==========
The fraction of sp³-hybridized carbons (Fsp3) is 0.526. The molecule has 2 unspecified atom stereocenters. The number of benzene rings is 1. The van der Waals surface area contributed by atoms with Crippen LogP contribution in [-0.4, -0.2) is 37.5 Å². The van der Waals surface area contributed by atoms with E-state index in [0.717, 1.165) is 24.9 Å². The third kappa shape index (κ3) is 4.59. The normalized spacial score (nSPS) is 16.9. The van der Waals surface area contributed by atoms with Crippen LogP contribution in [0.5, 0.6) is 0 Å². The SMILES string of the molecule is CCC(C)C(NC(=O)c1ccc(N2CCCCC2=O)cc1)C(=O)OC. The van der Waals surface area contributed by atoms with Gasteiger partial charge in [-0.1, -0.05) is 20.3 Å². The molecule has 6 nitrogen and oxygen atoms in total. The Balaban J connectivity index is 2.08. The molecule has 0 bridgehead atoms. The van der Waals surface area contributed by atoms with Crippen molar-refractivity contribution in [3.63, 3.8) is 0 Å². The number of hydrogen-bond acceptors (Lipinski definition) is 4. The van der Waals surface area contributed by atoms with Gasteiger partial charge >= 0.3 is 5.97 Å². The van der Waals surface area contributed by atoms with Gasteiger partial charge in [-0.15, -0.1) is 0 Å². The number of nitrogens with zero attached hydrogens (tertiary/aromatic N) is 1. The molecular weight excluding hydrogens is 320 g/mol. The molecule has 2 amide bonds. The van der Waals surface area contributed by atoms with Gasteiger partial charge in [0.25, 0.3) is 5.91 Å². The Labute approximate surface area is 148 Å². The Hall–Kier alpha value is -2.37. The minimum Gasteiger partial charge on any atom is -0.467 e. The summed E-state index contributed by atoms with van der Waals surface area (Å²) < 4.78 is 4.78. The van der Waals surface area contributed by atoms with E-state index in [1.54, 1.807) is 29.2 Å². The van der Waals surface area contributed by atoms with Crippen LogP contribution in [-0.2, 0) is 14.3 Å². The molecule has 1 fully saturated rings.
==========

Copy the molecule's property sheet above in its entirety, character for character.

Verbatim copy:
The fraction of sp³-hybridized carbons (Fsp3) is 0.526. The molecule has 2 unspecified atom stereocenters. The number of benzene rings is 1. The van der Waals surface area contributed by atoms with Crippen LogP contribution in [-0.4, -0.2) is 37.5 Å². The van der Waals surface area contributed by atoms with E-state index in [0.717, 1.165) is 24.9 Å². The third kappa shape index (κ3) is 4.59. The normalized spacial score (nSPS) is 16.9. The van der Waals surface area contributed by atoms with Crippen LogP contribution in [0.5, 0.6) is 0 Å². The SMILES string of the molecule is CCC(C)C(NC(=O)c1ccc(N2CCCCC2=O)cc1)C(=O)OC. The van der Waals surface area contributed by atoms with Gasteiger partial charge in [-0.1, -0.05) is 20.3 Å². The molecule has 6 nitrogen and oxygen atoms in total. The Balaban J connectivity index is 2.08. The molecule has 0 bridgehead atoms. The van der Waals surface area contributed by atoms with Crippen molar-refractivity contribution in [3.63, 3.8) is 0 Å². The number of hydrogen-bond acceptors (Lipinski definition) is 4. The van der Waals surface area contributed by atoms with Gasteiger partial charge >= 0.3 is 5.97 Å². The van der Waals surface area contributed by atoms with Gasteiger partial charge in [-0.15, -0.1) is 0 Å². The number of nitrogens with zero attached hydrogens (tertiary/aromatic N) is 1. The molecular weight excluding hydrogens is 320 g/mol. The molecule has 2 amide bonds. The van der Waals surface area contributed by atoms with Gasteiger partial charge in [0.25, 0.3) is 5.91 Å². The Labute approximate surface area is 148 Å². The Hall–Kier alpha value is -2.37. The minimum Gasteiger partial charge on any atom is -0.467 e. The summed E-state index contributed by atoms with van der Waals surface area (Å²) < 4.78 is 4.78. The van der Waals surface area contributed by atoms with E-state index in [1.54, 1.807) is 29.2 Å². The van der Waals surface area contributed by atoms with Crippen LogP contribution in [-0.2, 0) is 14.3 Å². The molecule has 1 fully saturated rings.